Congo rebels reject call to quit Goma

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Rebels in eastern Congo rejected calls from African leaders to withdraw from the city of Goma and threatened on Thursday to press on with their advance until President Joseph Kabila opens direct peace talks.

The M23 rebels, widely believed to be backed by Rwanda, have said they will “liberate” all of the vast, resource-rich country after taking the provincial capital of Goma on the Rwandan border, ramping up tensions in a fragile region.
“We’ll stay in Goma waiting for negotiations,” Jean-Marie Runiga, head of the M23 rebel movement’s political arm, told Reuters in the city. “They’re going to attack us and we’re going to defend ourselves and keep on advancing.”

Rebel fighters seized the sprawling lakeside city of a million people on Tuesday after government soldiers retreated and U.N. peacekeepers gave up trying to defend it. The rebels have since taken Sake, a strategic town about 25 km (15 miles) west along a strategic highway, bolstered by army defectors.

Regional and international leaders have been scrambling to halt the fresh conflagration in the Great Lakes, a region of many colonial-era frontiers and long a tinderbox of ethnic and political conflict, fuelled by mineral deposits, including gold, diamonds and coltan, an ore of rare metals used in computers.

On Wednesday, foreign ministers from the states of the Great Lakes region demanded the rebels leave Goma and halt their advance, and Kabila – in a concession to the rebels that fell short of opening talks – promised to look into their grievances.
“I’m not confident, because I’ve already waited for three months in Kampala for talks,” Runiga said of a recent spell in the capital of the Democratic Republic of Congo.

Neighboring Uganda and Rwanda had no right to make demands of M23, added the group’s political chief, who styles himself Bishop Runiga, a post he holds in several Congolese churches.

He said M23 would permit aid groups to return to Goma, after they evacuated during the fighting. Reuters correspondents in the city saw some aid workers driving in the town on Thursday.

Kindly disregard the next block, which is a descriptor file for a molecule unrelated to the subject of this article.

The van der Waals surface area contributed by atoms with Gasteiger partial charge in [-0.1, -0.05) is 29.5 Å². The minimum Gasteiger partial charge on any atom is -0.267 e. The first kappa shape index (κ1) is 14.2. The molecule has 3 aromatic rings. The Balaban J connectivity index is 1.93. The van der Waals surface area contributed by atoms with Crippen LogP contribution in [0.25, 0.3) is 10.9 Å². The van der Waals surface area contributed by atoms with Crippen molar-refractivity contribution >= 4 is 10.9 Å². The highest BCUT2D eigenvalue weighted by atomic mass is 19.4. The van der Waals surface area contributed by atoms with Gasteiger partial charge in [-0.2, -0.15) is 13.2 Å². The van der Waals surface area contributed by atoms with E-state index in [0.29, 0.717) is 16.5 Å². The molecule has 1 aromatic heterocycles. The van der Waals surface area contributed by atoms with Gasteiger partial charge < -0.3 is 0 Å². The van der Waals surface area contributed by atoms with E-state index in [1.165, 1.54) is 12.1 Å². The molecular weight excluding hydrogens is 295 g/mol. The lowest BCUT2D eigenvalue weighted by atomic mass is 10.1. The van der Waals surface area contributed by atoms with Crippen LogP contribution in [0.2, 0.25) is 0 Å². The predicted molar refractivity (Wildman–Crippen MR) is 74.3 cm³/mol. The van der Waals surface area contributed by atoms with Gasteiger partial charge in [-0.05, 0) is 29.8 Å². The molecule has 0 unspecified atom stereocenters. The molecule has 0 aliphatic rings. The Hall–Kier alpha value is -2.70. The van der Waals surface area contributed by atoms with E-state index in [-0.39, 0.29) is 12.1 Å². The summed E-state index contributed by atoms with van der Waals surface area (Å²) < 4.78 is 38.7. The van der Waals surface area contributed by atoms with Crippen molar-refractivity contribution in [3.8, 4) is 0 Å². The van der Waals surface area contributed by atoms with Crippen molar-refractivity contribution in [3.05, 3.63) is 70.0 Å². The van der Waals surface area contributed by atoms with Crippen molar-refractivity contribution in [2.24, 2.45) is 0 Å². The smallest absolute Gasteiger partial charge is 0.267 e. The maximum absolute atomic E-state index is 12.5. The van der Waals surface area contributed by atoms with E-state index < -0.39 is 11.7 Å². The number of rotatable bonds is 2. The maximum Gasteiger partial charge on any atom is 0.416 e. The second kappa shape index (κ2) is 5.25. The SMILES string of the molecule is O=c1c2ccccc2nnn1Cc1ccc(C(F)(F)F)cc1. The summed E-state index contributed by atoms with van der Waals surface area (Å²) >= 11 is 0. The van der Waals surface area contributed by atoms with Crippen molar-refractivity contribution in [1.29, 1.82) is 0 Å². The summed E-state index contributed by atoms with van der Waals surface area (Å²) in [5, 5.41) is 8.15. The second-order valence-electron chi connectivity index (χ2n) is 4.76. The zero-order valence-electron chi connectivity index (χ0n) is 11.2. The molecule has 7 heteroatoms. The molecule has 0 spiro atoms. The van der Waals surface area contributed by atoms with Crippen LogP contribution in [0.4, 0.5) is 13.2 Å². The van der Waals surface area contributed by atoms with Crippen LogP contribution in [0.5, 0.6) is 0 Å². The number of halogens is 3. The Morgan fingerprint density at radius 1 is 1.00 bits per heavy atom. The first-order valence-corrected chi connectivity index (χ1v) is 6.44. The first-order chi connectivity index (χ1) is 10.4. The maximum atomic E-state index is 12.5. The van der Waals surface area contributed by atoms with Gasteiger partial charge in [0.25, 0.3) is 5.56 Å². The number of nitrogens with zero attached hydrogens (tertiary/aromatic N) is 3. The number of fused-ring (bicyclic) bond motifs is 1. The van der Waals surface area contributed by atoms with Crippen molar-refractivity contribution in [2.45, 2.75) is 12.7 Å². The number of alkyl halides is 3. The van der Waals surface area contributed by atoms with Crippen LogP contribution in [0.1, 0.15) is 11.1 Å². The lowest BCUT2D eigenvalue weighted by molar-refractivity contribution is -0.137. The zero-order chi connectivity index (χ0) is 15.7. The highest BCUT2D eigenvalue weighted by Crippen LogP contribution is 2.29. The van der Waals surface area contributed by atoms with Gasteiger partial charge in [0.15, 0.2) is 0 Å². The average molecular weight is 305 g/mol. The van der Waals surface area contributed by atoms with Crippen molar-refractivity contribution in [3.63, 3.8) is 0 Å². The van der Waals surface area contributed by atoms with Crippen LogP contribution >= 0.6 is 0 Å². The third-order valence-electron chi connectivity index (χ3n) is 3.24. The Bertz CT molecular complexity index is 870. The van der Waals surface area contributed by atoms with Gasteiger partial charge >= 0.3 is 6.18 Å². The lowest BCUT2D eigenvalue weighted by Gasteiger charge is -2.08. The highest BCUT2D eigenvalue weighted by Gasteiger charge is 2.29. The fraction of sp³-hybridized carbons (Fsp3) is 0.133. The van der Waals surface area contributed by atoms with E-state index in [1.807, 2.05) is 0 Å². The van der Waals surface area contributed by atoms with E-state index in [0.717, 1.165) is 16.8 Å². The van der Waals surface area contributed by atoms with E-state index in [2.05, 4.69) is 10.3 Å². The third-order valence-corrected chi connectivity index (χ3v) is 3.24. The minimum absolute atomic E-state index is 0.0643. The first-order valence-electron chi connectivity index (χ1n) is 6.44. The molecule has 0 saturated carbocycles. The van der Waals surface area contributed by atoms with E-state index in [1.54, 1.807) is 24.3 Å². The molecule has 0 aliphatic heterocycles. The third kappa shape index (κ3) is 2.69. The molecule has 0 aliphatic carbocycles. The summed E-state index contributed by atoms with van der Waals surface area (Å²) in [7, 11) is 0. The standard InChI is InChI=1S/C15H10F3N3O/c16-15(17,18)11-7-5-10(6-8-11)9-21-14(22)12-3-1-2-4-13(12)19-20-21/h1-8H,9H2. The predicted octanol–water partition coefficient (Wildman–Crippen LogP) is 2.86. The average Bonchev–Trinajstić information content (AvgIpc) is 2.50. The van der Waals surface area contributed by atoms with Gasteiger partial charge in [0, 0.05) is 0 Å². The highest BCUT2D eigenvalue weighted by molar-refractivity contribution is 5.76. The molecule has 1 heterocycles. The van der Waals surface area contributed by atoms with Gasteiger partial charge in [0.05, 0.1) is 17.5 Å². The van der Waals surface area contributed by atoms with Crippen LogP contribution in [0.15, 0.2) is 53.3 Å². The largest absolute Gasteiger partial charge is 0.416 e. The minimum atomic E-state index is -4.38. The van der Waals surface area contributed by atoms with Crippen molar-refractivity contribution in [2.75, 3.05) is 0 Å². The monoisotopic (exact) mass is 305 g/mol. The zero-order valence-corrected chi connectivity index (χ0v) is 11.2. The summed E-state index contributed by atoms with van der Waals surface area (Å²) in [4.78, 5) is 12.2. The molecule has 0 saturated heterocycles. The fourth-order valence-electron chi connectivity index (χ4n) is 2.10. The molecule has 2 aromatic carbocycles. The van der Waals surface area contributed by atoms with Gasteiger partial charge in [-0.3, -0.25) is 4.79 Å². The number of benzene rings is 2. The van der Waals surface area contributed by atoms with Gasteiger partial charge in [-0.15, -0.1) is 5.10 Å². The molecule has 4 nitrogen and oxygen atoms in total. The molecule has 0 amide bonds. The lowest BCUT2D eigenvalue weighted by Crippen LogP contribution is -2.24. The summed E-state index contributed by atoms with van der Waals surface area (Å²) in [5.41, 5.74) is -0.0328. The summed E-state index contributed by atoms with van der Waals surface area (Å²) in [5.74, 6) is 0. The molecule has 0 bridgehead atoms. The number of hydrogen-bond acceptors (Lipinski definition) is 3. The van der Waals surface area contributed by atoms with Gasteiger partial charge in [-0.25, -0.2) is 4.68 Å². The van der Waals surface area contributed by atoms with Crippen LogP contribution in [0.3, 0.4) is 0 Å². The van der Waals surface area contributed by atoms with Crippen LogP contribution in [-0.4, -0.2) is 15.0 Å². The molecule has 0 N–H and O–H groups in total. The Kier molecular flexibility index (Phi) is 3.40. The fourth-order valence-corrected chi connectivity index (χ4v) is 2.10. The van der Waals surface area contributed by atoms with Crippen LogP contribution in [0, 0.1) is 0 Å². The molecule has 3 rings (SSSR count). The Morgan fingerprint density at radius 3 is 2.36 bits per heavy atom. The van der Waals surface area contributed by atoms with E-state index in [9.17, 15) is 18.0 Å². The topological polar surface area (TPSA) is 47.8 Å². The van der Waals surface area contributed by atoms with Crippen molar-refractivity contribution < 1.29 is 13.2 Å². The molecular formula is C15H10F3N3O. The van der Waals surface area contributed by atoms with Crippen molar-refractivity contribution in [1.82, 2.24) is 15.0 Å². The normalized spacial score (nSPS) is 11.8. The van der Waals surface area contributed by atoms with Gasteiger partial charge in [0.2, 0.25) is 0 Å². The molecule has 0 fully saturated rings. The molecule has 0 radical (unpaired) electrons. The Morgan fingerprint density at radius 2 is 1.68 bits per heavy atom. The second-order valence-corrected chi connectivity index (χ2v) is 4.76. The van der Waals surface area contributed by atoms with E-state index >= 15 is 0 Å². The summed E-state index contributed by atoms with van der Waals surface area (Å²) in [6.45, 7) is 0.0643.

M23 takes its name from a peace deal, signed on March 23, 2009, that was meant to bring former rebels into the national army, but which the group says the government has violated.

The group has since sought to broaden its support in Congo by tapping into popular frustrations over the government’s slow pace of reform in one of the world’s least developed and most turbulent nations.

But the effort has faced hurdles amid mounting evidence of Rwanda’s involvement in the insurgency.

Kabila’s government insists the M23 rebellion is a creation of Rwanda, which has intervened repeatedly in Congo over the past 18 years – and the claim is backed by U.N. experts who say Kigali is both commanding and supporting the insurgency in part to control the region’s minerals.

The U.N. on Wednesday defended its failed effort to prevent rebels from seizing Goma, saying its helicopters had fired hundreds of rockets at rebels but were unable to beat them back as their ranks swelled dramatically.

Runiga said M23 had the capacity to hang on to Goma, after its force was bolstered by mutinying Congolese soldiers from Kabila’s army, the FARDC.
“Absolutely,” he said. “Firstly we have a disciplined army, and also we have the FARDC soldiers who’ve joined us.
“They’re our brothers, they’ll be retrained and recycled then we’ll work with them.”